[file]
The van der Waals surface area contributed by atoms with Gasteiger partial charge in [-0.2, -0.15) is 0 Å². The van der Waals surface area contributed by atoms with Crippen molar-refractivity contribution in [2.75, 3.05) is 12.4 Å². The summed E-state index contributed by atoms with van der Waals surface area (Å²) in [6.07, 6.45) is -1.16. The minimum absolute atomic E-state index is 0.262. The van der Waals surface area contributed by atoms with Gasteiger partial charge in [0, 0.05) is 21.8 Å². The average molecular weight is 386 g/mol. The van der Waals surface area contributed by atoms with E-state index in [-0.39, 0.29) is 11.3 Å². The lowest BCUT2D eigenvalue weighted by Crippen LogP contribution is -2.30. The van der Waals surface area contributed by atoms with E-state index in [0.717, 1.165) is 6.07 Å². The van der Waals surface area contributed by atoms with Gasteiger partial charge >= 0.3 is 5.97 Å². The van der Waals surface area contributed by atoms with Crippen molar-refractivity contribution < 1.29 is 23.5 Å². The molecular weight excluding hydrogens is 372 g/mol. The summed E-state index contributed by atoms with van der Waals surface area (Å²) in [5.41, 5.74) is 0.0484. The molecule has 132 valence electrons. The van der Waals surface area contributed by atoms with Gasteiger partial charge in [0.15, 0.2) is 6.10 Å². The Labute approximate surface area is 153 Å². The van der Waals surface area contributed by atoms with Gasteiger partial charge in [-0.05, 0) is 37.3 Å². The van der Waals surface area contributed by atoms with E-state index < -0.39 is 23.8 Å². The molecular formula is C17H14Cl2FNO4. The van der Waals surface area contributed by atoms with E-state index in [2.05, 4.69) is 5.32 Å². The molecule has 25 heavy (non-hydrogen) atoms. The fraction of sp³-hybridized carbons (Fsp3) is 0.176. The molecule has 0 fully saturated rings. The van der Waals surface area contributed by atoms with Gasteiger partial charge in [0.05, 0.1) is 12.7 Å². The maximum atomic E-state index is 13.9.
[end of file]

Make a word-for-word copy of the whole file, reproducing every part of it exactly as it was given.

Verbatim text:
The van der Waals surface area contributed by atoms with Gasteiger partial charge in [-0.2, -0.15) is 0 Å². The van der Waals surface area contributed by atoms with Crippen molar-refractivity contribution in [2.75, 3.05) is 12.4 Å². The summed E-state index contributed by atoms with van der Waals surface area (Å²) in [6.07, 6.45) is -1.16. The minimum absolute atomic E-state index is 0.262. The van der Waals surface area contributed by atoms with Gasteiger partial charge in [0, 0.05) is 21.8 Å². The average molecular weight is 386 g/mol. The van der Waals surface area contributed by atoms with E-state index in [-0.39, 0.29) is 11.3 Å². The lowest BCUT2D eigenvalue weighted by Crippen LogP contribution is -2.30. The van der Waals surface area contributed by atoms with E-state index in [0.717, 1.165) is 6.07 Å². The van der Waals surface area contributed by atoms with Gasteiger partial charge >= 0.3 is 5.97 Å². The van der Waals surface area contributed by atoms with Crippen molar-refractivity contribution < 1.29 is 23.5 Å². The molecular weight excluding hydrogens is 372 g/mol. The summed E-state index contributed by atoms with van der Waals surface area (Å²) in [5.41, 5.74) is 0.0484. The molecule has 132 valence electrons. The van der Waals surface area contributed by atoms with Gasteiger partial charge in [0.15, 0.2) is 6.10 Å². The Labute approximate surface area is 153 Å². The van der Waals surface area contributed by atoms with Gasteiger partial charge in [-0.05, 0) is 37.3 Å². The van der Waals surface area contributed by atoms with E-state index < -0.39 is 23.8 Å². The molecular formula is C17H14Cl2FNO4. The van der Waals surface area contributed by atoms with E-state index in [2.05, 4.69) is 5.32 Å². The molecule has 25 heavy (non-hydrogen) atoms. The fraction of sp³-hybridized carbons (Fsp3) is 0.176. The molecule has 0 fully saturated rings. The van der Waals surface area contributed by atoms with Gasteiger partial charge in [0.05, 0.1) is 12.7 Å². The maximum atomic E-state index is 13.9.